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Seagate sees datacenter power, SSDs as future priorities

While short on specific details, CEO Stephen Luczo said the company believes it has a competitive advantage with the issue. “There are architectural items that we're working on there,” Luczo said.

Luczo also said he believed the storage market will come back from the current difficult economy earlier than other sectors because of the continued growing need for storage at both the business and consumer levels. In the meantime, people will adjust their usage in areas like storage until they feel safer economically, he said. “I think at the enterprise, certainly, IT departments have probably figured out lots of ways to get better and higher utilization out their storage infrastructure, and they've probably undertaken a lot of tasks to say [for example], if this e-mail hasn't been read in the last five years it's probably okay to move it to tape. But at some point, they run out of that, and maybe they run out of that in the next two to three quarters — who knows?” Luczo said.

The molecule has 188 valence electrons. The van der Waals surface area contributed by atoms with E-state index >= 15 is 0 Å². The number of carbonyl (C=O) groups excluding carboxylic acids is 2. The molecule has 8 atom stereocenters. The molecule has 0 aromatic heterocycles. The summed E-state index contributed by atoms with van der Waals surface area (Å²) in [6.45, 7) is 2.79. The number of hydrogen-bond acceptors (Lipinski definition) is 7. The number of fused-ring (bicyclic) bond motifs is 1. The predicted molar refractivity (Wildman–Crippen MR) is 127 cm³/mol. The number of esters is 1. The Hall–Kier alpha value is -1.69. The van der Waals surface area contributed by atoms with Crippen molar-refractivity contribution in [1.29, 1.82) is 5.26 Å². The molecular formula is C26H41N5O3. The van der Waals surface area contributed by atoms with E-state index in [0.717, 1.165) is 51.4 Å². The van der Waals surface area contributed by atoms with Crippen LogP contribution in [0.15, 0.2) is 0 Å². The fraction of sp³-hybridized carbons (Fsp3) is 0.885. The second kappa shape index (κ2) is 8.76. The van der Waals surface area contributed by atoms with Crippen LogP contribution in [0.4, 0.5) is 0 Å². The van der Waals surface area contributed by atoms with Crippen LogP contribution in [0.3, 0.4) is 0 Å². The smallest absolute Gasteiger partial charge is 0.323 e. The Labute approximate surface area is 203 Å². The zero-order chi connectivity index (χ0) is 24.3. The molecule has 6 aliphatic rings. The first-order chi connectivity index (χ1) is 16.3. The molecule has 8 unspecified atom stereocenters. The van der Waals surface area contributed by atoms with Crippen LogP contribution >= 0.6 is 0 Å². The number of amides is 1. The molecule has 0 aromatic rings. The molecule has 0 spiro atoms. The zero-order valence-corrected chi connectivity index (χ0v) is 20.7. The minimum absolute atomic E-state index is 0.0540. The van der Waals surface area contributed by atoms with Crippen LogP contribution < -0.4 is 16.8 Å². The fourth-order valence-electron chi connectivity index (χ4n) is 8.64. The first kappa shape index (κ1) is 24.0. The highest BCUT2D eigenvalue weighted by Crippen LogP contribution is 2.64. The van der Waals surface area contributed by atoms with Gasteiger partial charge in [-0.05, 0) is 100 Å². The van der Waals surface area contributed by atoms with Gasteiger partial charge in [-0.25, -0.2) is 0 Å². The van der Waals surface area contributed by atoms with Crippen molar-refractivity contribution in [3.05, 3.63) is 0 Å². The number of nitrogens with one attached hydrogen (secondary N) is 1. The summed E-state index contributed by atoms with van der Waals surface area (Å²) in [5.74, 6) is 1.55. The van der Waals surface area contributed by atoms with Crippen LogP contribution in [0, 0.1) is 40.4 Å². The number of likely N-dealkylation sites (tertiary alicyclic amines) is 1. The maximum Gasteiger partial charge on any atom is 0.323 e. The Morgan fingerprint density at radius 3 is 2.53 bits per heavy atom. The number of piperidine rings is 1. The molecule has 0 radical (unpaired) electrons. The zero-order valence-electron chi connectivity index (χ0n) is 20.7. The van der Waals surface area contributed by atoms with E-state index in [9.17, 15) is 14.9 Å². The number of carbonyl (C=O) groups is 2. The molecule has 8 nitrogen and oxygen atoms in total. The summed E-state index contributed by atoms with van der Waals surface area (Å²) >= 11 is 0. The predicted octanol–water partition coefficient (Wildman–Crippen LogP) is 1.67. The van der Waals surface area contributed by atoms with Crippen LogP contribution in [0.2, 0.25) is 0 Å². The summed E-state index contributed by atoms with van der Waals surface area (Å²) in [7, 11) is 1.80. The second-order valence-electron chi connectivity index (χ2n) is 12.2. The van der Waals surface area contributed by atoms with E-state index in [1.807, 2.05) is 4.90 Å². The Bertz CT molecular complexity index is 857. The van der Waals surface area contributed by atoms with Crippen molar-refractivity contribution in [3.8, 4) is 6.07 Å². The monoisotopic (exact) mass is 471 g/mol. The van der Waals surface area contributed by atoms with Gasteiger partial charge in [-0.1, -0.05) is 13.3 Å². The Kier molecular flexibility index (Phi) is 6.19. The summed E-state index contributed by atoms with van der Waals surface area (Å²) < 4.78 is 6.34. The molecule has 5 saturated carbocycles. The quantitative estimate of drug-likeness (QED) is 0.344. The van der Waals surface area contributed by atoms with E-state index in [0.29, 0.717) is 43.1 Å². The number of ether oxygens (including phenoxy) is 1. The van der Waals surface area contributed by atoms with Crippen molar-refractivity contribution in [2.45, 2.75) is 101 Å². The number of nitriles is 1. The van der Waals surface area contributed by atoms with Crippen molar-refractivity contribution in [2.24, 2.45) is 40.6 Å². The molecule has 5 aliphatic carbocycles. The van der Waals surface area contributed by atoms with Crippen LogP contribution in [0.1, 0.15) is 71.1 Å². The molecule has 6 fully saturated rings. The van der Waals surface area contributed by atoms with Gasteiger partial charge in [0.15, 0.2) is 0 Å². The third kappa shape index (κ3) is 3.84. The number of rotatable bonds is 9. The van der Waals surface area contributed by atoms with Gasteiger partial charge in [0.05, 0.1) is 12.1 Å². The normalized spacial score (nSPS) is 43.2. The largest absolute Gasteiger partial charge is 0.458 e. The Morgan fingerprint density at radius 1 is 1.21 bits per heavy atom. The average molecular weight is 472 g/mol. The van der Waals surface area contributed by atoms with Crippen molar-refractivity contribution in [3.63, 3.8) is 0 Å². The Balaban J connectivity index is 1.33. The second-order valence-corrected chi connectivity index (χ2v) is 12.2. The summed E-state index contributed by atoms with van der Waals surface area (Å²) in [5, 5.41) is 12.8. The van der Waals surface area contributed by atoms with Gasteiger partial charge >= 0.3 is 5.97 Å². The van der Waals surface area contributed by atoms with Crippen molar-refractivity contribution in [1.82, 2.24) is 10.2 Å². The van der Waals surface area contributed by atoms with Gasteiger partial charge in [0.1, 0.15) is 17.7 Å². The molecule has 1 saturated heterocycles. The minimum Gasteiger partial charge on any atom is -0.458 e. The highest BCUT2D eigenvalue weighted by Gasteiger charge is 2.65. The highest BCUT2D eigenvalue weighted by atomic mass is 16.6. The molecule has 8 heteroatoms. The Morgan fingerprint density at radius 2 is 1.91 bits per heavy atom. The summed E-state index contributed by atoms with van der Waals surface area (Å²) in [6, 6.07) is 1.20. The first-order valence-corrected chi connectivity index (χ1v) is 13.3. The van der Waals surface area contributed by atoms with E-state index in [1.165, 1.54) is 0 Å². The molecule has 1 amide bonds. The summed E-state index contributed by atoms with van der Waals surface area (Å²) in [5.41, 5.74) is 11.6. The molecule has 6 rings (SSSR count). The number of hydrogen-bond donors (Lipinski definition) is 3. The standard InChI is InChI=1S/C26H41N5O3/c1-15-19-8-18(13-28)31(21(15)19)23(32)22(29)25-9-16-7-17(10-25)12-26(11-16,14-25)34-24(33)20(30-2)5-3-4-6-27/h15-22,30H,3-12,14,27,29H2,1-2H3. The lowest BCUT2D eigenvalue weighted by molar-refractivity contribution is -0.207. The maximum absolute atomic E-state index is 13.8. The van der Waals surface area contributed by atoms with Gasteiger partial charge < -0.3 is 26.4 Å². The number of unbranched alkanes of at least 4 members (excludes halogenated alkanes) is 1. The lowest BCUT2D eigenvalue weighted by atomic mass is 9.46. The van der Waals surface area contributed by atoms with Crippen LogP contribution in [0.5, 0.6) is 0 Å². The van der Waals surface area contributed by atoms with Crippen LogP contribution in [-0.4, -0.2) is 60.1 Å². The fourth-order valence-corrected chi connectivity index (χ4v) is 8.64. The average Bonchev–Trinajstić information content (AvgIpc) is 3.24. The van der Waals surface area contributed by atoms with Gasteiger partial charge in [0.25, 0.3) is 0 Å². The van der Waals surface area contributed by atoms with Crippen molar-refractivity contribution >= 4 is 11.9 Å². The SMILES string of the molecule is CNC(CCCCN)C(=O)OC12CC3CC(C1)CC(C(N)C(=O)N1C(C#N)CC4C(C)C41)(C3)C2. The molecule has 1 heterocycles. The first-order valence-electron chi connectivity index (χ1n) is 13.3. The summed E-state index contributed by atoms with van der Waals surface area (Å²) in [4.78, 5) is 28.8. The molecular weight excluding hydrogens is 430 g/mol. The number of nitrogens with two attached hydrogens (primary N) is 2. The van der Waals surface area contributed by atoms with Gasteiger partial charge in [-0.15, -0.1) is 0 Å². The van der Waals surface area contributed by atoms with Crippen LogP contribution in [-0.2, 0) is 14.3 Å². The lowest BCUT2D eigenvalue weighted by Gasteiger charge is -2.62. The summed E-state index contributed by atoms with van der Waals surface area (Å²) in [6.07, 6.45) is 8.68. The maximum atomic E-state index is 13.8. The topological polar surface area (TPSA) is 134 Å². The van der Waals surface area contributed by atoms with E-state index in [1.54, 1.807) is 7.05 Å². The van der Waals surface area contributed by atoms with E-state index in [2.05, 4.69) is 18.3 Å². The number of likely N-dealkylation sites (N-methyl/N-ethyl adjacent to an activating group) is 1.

Luczo panned the notion of small businesses abandoning local disks for cloud-based storage. “You just can't get that much data up and over the wires right now,” he said.

Commenting on solid state drives, Luczo said adoption has been “much slower than anyone would have expected or predicted.” The first generation of flash drives has not been offering a performance advantage and they are more expensive for less capacity, he said. “So, until some of the issues with flash are addressed, we don't see it [having] a big impact,” said Luczo. Over time, flash will be more significant in areas now the domain of rotating magnetic storage and Seagate will have product offerings for it, he added.

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